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Last year, Abel Ferrara called the proposed U.S. release of an unapproved version of his Dominique Strauss-Kahn film, Welcome to New York, a “corporate assault” on “the freedom of the artist.” IFC Films, the U.S. distributor of the movie, is moving forward regardless and recently announced a March 27 theatrical and VOD release of the edited film. In response, Ferrara issued a cease and desist letter last Friday addressed to IFC Films in New York and to the film’s global distributor Wild Bunch in Paris.
The letter claims that the edited version violates his contractual right of final cut and goes way beyond R-rated cuts in order to change the “political and moral content” of the film, at great risk to Ferrara’s reputation. He says he intends to commence legal action if IFC Films goes ahead with its planned release next week.
Inspired by the trial of former IMF-head Dominique Strauss-Kahn, Welcome to New York stars Gerard Depardieu in a much lauded performance depicting the widely publicized fall from grace in which Strauss-Kahn was accused of raping a hotel maid. When it screened in Cannes last year, it received positive reviews for its biting story and raw performances. The Hollywood Reporter called the film “scandalous” and “uproarious.”
“As a filmmaker and a human being, I detest the destruction of my film,” said Ferrara in a new statement. “Behind all these entities are individuals, in this case Arianna Bocco, Jonathan Sehring and Vincent Maraval, who feel they can deny my contractual right of final cut, which is simply my freedom of expression.”
“Some people wear hoods and carry automatic weapons, others sit behind their desks, but the attack and attempted suppression of the rights of the individual are the same,” he continued. “I will defend the right of free speech till the end and, I ask all who believe, as I do, that they not support the showing of this film on their networks, in their theaters or wherever.”
Back in September, Wild Bunch head Vincent Maraval told THR that the cuts were “very minor” and were only to “help the film’s flow.” In actuality, the IFC version of the film is cut down a full 17 minutes from its original 125-minute length to 108- minutes.
The edited version of the film shown in Europe cut an entire subplot scene, removed overt political dialogue and shaved down a hotel orgy scene with multiple jump cuts. Most notably, it moved the hotel rape scene to a flashback, leaving the maid’s credibility more open to interpretation.
“The version being released in the U.S. may lead viewers to think that maybe she imagined it,” said Ferrara. “It does not respect the woman who was raped at all, and the fact that my name is on this film is a crime.”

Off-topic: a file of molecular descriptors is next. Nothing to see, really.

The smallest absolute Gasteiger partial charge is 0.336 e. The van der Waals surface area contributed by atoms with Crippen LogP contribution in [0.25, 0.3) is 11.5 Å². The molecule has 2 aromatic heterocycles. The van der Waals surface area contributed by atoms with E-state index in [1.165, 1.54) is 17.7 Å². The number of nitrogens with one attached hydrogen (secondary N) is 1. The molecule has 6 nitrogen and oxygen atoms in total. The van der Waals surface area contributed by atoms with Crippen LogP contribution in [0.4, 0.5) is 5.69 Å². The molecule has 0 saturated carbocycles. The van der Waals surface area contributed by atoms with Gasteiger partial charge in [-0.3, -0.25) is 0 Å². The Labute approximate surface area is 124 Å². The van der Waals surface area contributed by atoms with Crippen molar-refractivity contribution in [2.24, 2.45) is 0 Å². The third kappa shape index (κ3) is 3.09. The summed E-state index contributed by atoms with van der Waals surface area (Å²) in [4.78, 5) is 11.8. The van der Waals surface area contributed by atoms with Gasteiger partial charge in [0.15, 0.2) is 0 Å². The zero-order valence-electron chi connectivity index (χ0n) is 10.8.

As previously reported, Wild Bunch head Vincent Maraval maintains that because of financial obligations, IFC had always asked for an R-rated version of the film, and Ferrara was contractually obligated to deliver one. When he failed to deliver, Wild Bunch cut the film without him.
But Ferrara believes Maraval cut his own version of the film long before they reached out to him to deliver a new edit of the film. “He had a different idea of what the film should be,” he said, speaking to THR in Rome. “I had to make a censored cut for home, which is business as usual. But when IFC told me they weren’t going to release my version theatrically, that’s where the conversation ended.”
Ferrara has had a long relationship with both IFC and Wild Bunch, and this is the first time he has been denied director’s cut. “I’ve had final cut for thirty years,” he said. “I wouldn’t make a film unless I had final cut.”
When further pushed about Ferrara’s contractual right to final cut, Maraval said, “There are contracts. He has a lawyer. The film is one year old and has been released all over the world. You have your answer.” Wild Bunch claimed that the cut version was overwhelmingly preferred by distributors, but refused to comment on which versions were shown where. Ferrara is also reportedly pursuing a lawsuit against Wild Bunch for unapproved releases of the film in countries including Italy, Japan and the U.K.
The U.S. release is currently slated for multiple theaters across the country as well as on demand. Theatrically, IFC Films has not shied away from NC-17 content in the past. IFC Center even welcomed teenagers to view Blue is the Warmest Color last year, claiming it was an educational film. Showtime is currently planning to broadcast the edited film at a later date.
In the midst of the controversy surrounding the U.S. release, Strauss-Kahn is still pursuing a defamation suit in France against the film, according to Ferrara. “It’s the same thing. It’s a threat upon my right of self-expression,” said Ferrara. “This is what this is all about. Whether my work is being prevented from being shown in IFC cinemas that have always distributed my films uncut, or when an international sales agent arbitrarily and unlawfully changes my film, I will defend it in the court, in the street, wherever, whenever.”
IFC has not yet responded to THR‘s request for comment.
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